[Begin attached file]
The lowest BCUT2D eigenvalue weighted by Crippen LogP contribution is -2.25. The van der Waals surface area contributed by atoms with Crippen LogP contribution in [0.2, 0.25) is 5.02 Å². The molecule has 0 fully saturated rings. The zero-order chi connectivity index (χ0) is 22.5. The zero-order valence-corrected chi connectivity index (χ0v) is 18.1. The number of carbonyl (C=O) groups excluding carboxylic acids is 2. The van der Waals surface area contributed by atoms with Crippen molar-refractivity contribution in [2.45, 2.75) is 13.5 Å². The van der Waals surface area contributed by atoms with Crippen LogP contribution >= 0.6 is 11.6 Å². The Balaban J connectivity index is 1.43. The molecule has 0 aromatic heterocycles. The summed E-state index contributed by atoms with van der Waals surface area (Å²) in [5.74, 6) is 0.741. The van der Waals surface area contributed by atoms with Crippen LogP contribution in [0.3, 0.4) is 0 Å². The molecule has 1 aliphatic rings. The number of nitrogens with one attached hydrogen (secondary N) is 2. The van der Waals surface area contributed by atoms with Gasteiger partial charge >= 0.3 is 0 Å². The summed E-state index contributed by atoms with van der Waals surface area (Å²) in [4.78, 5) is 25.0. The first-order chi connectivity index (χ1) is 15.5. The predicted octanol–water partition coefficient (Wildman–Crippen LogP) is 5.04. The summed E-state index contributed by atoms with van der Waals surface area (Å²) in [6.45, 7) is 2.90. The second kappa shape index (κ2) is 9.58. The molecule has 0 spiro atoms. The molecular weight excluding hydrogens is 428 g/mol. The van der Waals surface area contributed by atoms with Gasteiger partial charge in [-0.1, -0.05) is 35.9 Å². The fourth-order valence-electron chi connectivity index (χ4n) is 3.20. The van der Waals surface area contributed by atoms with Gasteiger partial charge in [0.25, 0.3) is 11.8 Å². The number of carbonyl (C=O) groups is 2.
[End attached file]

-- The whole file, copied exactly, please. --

The lowest BCUT2D eigenvalue weighted by Crippen LogP contribution is -2.25. The van der Waals surface area contributed by atoms with Crippen LogP contribution in [0.2, 0.25) is 5.02 Å². The molecule has 0 fully saturated rings. The zero-order chi connectivity index (χ0) is 22.5. The zero-order valence-corrected chi connectivity index (χ0v) is 18.1. The number of carbonyl (C=O) groups excluding carboxylic acids is 2. The van der Waals surface area contributed by atoms with Crippen molar-refractivity contribution in [2.45, 2.75) is 13.5 Å². The van der Waals surface area contributed by atoms with Crippen LogP contribution >= 0.6 is 11.6 Å². The Balaban J connectivity index is 1.43. The molecule has 0 aromatic heterocycles. The summed E-state index contributed by atoms with van der Waals surface area (Å²) in [5.74, 6) is 0.741. The van der Waals surface area contributed by atoms with Crippen LogP contribution in [0.3, 0.4) is 0 Å². The molecule has 1 aliphatic rings. The number of nitrogens with one attached hydrogen (secondary N) is 2. The van der Waals surface area contributed by atoms with Gasteiger partial charge >= 0.3 is 0 Å². The summed E-state index contributed by atoms with van der Waals surface area (Å²) in [4.78, 5) is 25.0. The first-order chi connectivity index (χ1) is 15.5. The predicted octanol–water partition coefficient (Wildman–Crippen LogP) is 5.04. The summed E-state index contributed by atoms with van der Waals surface area (Å²) in [6.45, 7) is 2.90. The second kappa shape index (κ2) is 9.58. The molecule has 0 spiro atoms. The molecular weight excluding hydrogens is 428 g/mol. The van der Waals surface area contributed by atoms with Gasteiger partial charge in [-0.1, -0.05) is 35.9 Å². The fourth-order valence-electron chi connectivity index (χ4n) is 3.20. The van der Waals surface area contributed by atoms with Gasteiger partial charge in [0.25, 0.3) is 11.8 Å². The number of carbonyl (C=O) groups is 2.